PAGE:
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"Weird Al" Yankovic is the eponymous debut album by American parodist Alfred Matthew "Weird Al" Yankovic. Mostly recorded in March 1982, the album was released as an LP and onCompact Cassette in 1983 by Rock 'n Roll Records, and on Compact Disc on March 12, 1991 by Volcano Records.
Consisting of five direct parodies and seven original songs, "Weird Al" Yankovic parodies pop and rock music of the late 1970s and early 1980s, and satirizes American culture and experiences of the same time period. The album, which was produced and engineered by Rick Derringer and Peter Kelsey respectively, received a lukewarm reception by critics and reviewers.
Daniel Lawrence Whitney (born February 17, 1963), better known by his stage name Larry the Cable Guy, is an American stand-up comedian, actor and former radio personality.
He is one of the co-stars of the Blue Collar Comedy Tour, a comedy troupe which also includes Bill Engvall and Jeff Foxworthy, with whom he has starred on Blue Collar TV.
Larry the Cable Guy has released seven comedy albums, of which three have been certified gold by the RIAA for shipments of 500,000 copies. In addition, he has starred in three Blue Collar Comedy Tour-related movies, as well as in the films Larry the Cable Guy: Health Inspector, Delta Farce, and Witless Protection. He has also provided the voice of Mater in the Disney/Pixar filmsCars and Cars 2. His catchphrase, Git-R-Done!, is the title of his book.
On January 26, 2010, the History Channel announced it was ordering a series starring Larry the Cable Guy, tentatively titled "Only in America With Larry the Cable Guy," in which the comedian explores the country, immersing himself in different lifestyles, jobs and hobbies.
"I'll admit that I was very skeptical about the Comedy Central Roast of Larry the Cable Guy. Recent Comedy Central roasts have had diminishing returns, with very few laughs to be found in the most recent Roast of Bob Saget. Worse, I couldn't imagine how comedians could be expected to roast a fictional character. No one would be telling jokes about Dan Whitney, the failed comedian who threw on a sleeveless shirt, donned a trucker hat and affected a fake Southern accent to become the enormously popular Larry the Cable Guy. The jokes would be at the expense of that creation, which is a little like being asked to roast Robin Williams but roasting Mork instead.
But what the Roast of Larry the Cable Guytaught me is that the subject of a roast isn't all that important; it's the jokes that are told that matter. This roast had more than its share of
Lisa Lampanelli, an old friend of Whitney/Mr. the Cable Guy, served as roastmaster for the event. Though she's been a standout at past roasts, Lampanelli seemed a little shackled by her role; aside from a few jokes at the show's opening, she was only able to sneak in a single one-liner before introducing each new roaster. It wasn't the best use of the Queen of Mean.
Things got better once the comics began taking the stage, though there were certainly a lot of material that fell flat. Too many of the jokes were variations on the same things: Lampanelli is ugly, Lampanelli has sex with black men, Greg Giraldo is a no one, Jeff Foxworthy has a ridiculous mustache, Larry the Cable Guy is trash and inexplicably popular. Jokes like this aim for easy targets and hit squarely, but without a creative twist become white noise after a while.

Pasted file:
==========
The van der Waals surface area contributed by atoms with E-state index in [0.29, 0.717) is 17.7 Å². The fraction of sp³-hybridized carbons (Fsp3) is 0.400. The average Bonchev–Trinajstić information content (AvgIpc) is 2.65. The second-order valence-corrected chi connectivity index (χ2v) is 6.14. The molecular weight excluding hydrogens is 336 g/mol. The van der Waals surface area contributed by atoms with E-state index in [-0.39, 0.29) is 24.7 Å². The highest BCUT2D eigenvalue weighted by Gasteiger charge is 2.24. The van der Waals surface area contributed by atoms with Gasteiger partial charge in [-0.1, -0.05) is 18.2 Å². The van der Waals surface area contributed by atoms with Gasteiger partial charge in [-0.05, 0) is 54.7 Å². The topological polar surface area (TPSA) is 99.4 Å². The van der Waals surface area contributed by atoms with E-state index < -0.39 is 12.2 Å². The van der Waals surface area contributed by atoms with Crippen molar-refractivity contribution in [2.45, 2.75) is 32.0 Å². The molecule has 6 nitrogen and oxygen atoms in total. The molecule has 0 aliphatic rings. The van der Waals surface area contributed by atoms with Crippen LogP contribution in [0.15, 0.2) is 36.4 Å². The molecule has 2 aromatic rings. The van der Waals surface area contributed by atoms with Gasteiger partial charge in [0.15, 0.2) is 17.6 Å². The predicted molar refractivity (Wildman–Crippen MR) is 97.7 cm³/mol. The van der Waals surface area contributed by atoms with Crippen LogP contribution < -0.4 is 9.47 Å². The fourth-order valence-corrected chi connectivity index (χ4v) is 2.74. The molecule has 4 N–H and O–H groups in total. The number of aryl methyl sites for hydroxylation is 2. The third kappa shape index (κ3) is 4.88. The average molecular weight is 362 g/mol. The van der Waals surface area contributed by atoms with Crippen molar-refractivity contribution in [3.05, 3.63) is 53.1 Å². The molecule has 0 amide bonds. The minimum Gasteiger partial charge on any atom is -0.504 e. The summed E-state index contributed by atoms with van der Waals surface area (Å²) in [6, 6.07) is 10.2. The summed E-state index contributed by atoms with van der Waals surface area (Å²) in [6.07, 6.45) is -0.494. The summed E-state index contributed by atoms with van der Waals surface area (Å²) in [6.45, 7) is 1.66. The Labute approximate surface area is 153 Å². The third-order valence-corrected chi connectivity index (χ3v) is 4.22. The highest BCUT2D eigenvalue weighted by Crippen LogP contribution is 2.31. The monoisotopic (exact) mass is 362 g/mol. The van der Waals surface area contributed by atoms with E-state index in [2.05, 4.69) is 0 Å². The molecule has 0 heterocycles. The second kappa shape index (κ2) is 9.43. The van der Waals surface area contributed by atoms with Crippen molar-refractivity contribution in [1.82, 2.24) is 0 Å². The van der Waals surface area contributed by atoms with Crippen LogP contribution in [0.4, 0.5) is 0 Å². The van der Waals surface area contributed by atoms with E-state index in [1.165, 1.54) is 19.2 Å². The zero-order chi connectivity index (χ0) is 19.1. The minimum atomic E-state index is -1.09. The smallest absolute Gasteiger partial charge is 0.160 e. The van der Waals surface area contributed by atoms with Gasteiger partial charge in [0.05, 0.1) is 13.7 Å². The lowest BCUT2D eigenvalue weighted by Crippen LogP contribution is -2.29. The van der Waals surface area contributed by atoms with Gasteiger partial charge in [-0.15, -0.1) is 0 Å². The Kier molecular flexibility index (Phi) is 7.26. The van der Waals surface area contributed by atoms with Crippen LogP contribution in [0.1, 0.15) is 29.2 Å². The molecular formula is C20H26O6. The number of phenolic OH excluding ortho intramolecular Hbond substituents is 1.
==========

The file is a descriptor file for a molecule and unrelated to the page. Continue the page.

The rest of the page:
Thankfully, there were enough jabs that were creative to make the Roast of Larry the Cable Guy an overall success -- even if the high points came from some unlikely places. Casual comedy fans may not be aware of Greg Giraldo -- many of the night's jokes were rooted in this idea -- but we die-hard stand-up fans know him as a brilliant comic and first-class grouch. Having him take the stage first may have been a mistake, as he walked away with the best set of the night and left the rest of the comics trailing in his wake; the rest of the show never recovered. Essentially spouting off every possible thing I would want him to say -- that Larry is a hack, that his success makes no sense, that it's impossible to roast a character -- Giraldo, I believe it's called, "killed."
To me, Giraldo's performance was no surprise. What was a a surprise was Maureen "Don't Call Me Marcia" McCormick, one of a few non-comedians given a chance at the podium. McCormick benefited from the same advantage that non-comics like Betty White and Cloris Leachman did at past Comedy Central roasts: she seems to not be fully aware of just how dirty and nasty her jokes (clearly written by a pro) actually are. There was a sweet naivete to her delivery as she rattled off some of the best lines of the night (including one where she admitted to causing Gary Busey's near-fatal accident years ago). Of the non-comics (the others being Busey, Warren Sapp and Toby Keith), McCormick fared the best. She was even better than some of the professionals.
If Giraldo and McCormick were the two bright spots, everywhere else the performances were uneven. Every comic had at least one good, memorable line, but sometimes little else. Jeff Foxworthy, who seems like a nice guy, looked visibly embarrassed and uncomfortable with how dirty some of the jokes got; I'm not sure this was the right venue for him. Larry the Cable Guy, who I'm not a fan of, managed a few lines that made me laugh and seemed to take the whole thing in the spirit it was intended. I guess when you're that big a success, you can brush off the angry ranting of Greg Giraldo a little more easily." -Comedians.About
Photographers: Eric May; Andrew Marinkovich; Tom Brakefield.
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